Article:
04 April 2007

Synthesis: 2.0

Finally time to review some thoughts from ACRL. I think an appropriate name for conference would have been "Web 2.0 and the Academic Librarian: To Be or Not to Be." Every session I went to touched on the proliferation of social networking software and the interactivity of information: great things to think about in a variety of contexts. One thing that I appreciated most about David Silver's talk (and let me shout out to David for his enthusiasm, encouragement, and for finding my blog!) was his reminding the library community that while this is an exciting time in librarianship, technology and information, it is not intrinsically revolutionary but rather an evolution. As he calls it: AEIOU (Already Existing Information Optimally Uploaded). I love the acronym. But his point is an important one for librarians to remember: technology is changing but the effort is the same as it has always been. We are here, still, to help our users find information. But that's the easy part. The hard part is the part we are still hashing out: how do we contextualize that information and actually help our users expand their knowledge. Ah, ontologies. What is information and what is knowledge? I feel like my former professor and guru brain teaser, Allen Renear, would smile at me.

What I mean is that we can choose to use and incorporate the newest technologies, otherwise known as the technology our students use. But the hard part is then helping our students see the value of those technologies, and their limitations. For example: tag clouds. While these are incredibly interesting to look at, they seem to continue to encourage students to read for breadth and not depth. Does knowing how many times a word has been used in a speech really help a student understand the context in which it was used? Does the ability to rate websites mean that you don't have to think about the bias of the reviewer or assign your own set of values to the site? Finally, does the collaborative nature of a wiki mean that you can cast aside any efforts at accountability since what you wrote will be changed anyway?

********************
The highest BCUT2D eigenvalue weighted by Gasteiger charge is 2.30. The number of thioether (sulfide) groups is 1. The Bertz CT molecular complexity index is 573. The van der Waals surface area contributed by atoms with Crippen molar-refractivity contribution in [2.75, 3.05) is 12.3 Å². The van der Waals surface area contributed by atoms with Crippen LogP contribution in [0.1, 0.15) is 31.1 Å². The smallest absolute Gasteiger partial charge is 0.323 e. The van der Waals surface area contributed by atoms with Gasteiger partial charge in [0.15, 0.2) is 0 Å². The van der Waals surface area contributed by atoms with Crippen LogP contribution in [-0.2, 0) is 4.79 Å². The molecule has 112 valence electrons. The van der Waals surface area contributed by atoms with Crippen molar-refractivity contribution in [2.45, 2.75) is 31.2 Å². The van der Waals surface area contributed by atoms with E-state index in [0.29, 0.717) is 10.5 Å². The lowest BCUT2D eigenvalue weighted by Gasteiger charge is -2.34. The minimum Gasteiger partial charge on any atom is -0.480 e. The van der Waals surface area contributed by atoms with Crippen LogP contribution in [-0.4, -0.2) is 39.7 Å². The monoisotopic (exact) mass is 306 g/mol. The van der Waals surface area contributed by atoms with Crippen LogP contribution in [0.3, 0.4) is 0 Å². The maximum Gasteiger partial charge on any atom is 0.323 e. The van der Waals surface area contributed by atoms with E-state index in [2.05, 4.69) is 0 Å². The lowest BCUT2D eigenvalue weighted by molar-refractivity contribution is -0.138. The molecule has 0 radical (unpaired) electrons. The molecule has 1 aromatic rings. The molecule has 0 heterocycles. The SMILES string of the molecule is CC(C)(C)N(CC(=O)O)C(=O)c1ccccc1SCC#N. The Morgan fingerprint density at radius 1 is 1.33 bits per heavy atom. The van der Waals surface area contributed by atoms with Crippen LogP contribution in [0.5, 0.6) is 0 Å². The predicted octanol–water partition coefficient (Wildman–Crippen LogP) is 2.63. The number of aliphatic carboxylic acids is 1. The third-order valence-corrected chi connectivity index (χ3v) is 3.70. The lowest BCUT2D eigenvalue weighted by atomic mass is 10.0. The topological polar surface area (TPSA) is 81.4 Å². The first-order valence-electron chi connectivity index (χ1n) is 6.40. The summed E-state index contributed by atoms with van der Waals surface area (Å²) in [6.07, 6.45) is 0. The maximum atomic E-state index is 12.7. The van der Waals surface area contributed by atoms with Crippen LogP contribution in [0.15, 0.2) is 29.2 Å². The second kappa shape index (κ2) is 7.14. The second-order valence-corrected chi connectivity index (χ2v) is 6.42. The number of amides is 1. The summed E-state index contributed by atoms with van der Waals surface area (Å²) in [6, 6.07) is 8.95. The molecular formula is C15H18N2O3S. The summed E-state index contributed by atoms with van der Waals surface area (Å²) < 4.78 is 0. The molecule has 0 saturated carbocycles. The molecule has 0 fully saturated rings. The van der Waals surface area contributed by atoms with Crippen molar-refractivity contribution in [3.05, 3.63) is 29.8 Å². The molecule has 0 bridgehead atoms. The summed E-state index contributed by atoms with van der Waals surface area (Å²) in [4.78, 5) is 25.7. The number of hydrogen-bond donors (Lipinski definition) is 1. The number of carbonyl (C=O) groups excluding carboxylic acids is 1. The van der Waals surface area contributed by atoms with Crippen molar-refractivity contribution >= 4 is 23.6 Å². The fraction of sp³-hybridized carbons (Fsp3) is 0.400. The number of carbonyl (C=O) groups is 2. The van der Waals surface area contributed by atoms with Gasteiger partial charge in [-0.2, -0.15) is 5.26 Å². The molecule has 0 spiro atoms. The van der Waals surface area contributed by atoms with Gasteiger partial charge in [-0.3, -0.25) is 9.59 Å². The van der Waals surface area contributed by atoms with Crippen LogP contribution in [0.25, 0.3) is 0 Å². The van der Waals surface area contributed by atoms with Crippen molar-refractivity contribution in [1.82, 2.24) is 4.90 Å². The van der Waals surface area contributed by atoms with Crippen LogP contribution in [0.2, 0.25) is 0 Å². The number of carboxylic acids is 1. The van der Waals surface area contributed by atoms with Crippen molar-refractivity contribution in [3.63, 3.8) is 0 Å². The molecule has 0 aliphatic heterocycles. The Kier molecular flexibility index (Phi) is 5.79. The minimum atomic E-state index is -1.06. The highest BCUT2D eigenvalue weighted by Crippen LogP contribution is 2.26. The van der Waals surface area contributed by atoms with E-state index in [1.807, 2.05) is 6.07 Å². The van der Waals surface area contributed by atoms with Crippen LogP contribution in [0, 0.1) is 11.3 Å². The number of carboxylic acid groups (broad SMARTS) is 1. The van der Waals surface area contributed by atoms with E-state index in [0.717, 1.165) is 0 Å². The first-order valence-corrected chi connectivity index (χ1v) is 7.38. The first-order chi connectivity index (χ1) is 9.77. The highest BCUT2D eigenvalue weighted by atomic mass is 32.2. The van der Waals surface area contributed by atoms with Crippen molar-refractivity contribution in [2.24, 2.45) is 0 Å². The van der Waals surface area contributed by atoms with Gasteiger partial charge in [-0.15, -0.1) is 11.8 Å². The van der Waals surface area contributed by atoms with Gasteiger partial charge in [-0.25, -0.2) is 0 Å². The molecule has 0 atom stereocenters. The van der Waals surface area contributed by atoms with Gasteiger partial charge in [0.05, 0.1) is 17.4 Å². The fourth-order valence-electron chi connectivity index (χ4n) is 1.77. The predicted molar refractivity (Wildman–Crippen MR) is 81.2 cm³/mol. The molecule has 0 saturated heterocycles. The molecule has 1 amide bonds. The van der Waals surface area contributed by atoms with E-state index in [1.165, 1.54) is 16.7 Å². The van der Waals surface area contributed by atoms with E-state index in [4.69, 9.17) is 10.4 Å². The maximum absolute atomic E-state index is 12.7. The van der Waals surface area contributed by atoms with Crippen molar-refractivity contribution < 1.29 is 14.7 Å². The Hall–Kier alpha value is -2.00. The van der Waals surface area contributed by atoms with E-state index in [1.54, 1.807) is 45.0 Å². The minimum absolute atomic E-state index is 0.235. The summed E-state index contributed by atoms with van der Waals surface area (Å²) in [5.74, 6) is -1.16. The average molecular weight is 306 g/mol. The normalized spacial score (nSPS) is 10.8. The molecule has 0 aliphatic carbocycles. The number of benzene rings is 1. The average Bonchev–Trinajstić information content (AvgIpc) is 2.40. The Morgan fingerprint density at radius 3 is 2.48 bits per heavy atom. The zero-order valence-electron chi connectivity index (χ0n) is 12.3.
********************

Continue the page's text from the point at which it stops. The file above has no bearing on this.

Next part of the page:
I don't know. I am thinking about, right here and at my desk and in my living room and in my classroom. These are tough questions. These are fun questions.

The Library, to remain truly germane to our students, and to maintain its viability in the soul of education, needs to expand our role. We can't stop at showing databases. We need to help our students evaluate websites but also evaluate how they now interact with them.

ACRL reminded me how many threads there are to creating a dynamic but sustainable role for the library. And I think that some people find it intimidating. But the idea of the internet was intimidating once, and look at us now. The idea of open stacks was scary once and now closed stacks are almost extinct.

To be or not to be: that is the question. And it might not be as simple as a yes or no. But it certainly is a lot of fun to think about.


david silver said...

nice post sarah.

i'm finally synthesizing my own thoughts about acrl and feel equally excited. a lot was shared and a lot was learned and i think that is the reason library conferences are my favorite: librarians share information.

it's odd, isn't it, that as the new technologies keep streaming in, they still return to that old technology: reading. maybe the key is to begin with what is fundamental - reading, literacy, comprehension - and then adding, when necessary, new technologies.

anyways, i'm glad to have found your blog. i added it to my feevy!

The Sheck said...

David, you touch on one of the topics that is nearest and dearest to my heart, and that makes me the most frightened for the future: the fate of reading. And while one might argue that students today read more than students previously, it is the comprehension part that I find disturbing. Breadth v. Depth. I think about usability testing: most people don't READ websites, they just VIEW them.

I couldn't agree with you more though that comprehension is as, if not more, essential to developing an evalutive palatte for technologies. If only I could come up with a good way to teach that. So far, I haven't had much success other than the good-old-fashioned way: help individuals find something wonderful to read and talk to them about it.

Suggestions and class ideas are always welcome from creative minds like your own!